Hello, and welcome to The Art of aging, which is part of the abundant aging podcast series from United Church homes. On this show, we look at what it means to age in America and in other places around the world, with positive and empowering conversation to challenge, encourage and inspire everyone everywhere to age of abundance. And today, we’re particularly excited that we have not just one, but two amazing guests for the show. Lauren Dunning and Caitlin McLean are here to represent the good work development of Lauren serving as a director with the open center for the future agent, you, Caitlin as a senior director of Milton’s financial innovation labs. And this is pretty important guys, we’re seeing the kind of the convergence of aging and Financial Innovation in one here. And this is something we’ve highlighted on the podcast before the worlds of finance in Asia are converging. Because more and more stresses are being placed on the nation’s health system, and on families, as they face the cost of long term care, many of which, as we know, in fact, there really is no long term care benefit in Medicare. So Lauren, Caitlin, welcome.

Lauren Dunning 01:14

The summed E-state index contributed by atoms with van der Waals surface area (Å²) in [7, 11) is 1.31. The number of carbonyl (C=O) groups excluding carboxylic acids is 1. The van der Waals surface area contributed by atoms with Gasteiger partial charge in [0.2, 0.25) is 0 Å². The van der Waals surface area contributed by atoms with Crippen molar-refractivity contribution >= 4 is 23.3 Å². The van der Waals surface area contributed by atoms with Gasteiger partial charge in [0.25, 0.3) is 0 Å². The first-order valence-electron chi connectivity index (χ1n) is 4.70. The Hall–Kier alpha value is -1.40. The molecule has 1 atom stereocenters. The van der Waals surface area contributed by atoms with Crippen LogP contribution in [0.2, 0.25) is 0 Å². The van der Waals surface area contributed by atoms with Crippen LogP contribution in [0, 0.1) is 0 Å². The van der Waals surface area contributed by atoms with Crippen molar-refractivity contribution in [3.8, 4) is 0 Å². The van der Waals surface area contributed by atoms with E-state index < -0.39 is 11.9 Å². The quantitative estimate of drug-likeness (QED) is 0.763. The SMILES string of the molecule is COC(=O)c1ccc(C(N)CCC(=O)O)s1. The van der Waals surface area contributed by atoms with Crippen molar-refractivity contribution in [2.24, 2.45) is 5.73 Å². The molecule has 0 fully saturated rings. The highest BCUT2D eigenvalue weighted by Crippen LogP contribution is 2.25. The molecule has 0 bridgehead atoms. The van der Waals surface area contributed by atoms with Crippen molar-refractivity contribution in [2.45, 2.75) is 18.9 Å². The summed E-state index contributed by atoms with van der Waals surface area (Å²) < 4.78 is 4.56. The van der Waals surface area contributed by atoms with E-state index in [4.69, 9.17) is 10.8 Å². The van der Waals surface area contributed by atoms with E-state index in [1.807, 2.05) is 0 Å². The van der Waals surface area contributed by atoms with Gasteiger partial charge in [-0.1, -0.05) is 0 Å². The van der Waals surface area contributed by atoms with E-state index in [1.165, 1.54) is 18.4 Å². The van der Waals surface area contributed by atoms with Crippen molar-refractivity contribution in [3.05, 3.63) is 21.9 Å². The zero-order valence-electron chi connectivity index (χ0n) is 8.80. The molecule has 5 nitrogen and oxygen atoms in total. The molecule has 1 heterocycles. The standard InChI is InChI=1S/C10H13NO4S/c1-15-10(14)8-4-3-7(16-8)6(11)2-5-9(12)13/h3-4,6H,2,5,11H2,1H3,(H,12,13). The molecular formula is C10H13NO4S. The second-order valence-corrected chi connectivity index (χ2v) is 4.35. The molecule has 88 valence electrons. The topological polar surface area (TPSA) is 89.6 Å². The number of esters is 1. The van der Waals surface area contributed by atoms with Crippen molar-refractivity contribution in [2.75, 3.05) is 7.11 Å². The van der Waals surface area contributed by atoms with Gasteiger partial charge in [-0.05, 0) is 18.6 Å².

Thank you. We’re excited to be here. Awesome.

Michael Hughes 01:16
And just a reminder that this podcast series is sponsored by the United Church homes, Ruth frost Parker center for abundant aging. To learn more about the center, including our annual symposium in October, visit www DOT United Church homes, slash poker hyphen center. Alright, so let’s get into it. Big subject. As always, we love big subjects for this show. But I’m really so glad that you guys have given me some of your time and maybe give a little bit of insight to this and to see how Milken is addressing it. So can you tell our listeners first about the Milken Institute and your respective centers?

Caitlin MacLean 01:53
Happy to and again, yeah, thank you for having us. So the Milken Institute, we’re a nonprofit, nonpartisan Think Tank. And we focus very broadly on how people can advance having a meaningful life. And so we look at a wide variety of topics, but really predominantly through a financial lens. And we do that through three pillars. So we have finance as a pillar of health, and then philanthropy. So largely stemming from our chairman, Mike Milken, his time in the capital markets, as well as his interest as a philanthropist. So we’re probably most well known for two core activities, our convening power. So our annual flagship event is our global conference. It’s about 4000 people in Los Angeles each year, looking at a wide variety of social issues. And then alongside that, also regional summits where we have different offices around the world, including places like Singapore, Abu Dhabi, London. So that’s kind of the convening side of the house. And then we also do research as a think tank. And we have a variety of different centers under each of our pillars that do white papers, indices, my team, we do what we call financial innovation labs, which we can talk about, but really kind of the idea is to have both research and convening that can lead to meaningful results. And I’ll let Lauren talk about one of those centers, which is our Center for the Future of aging. Absolutely.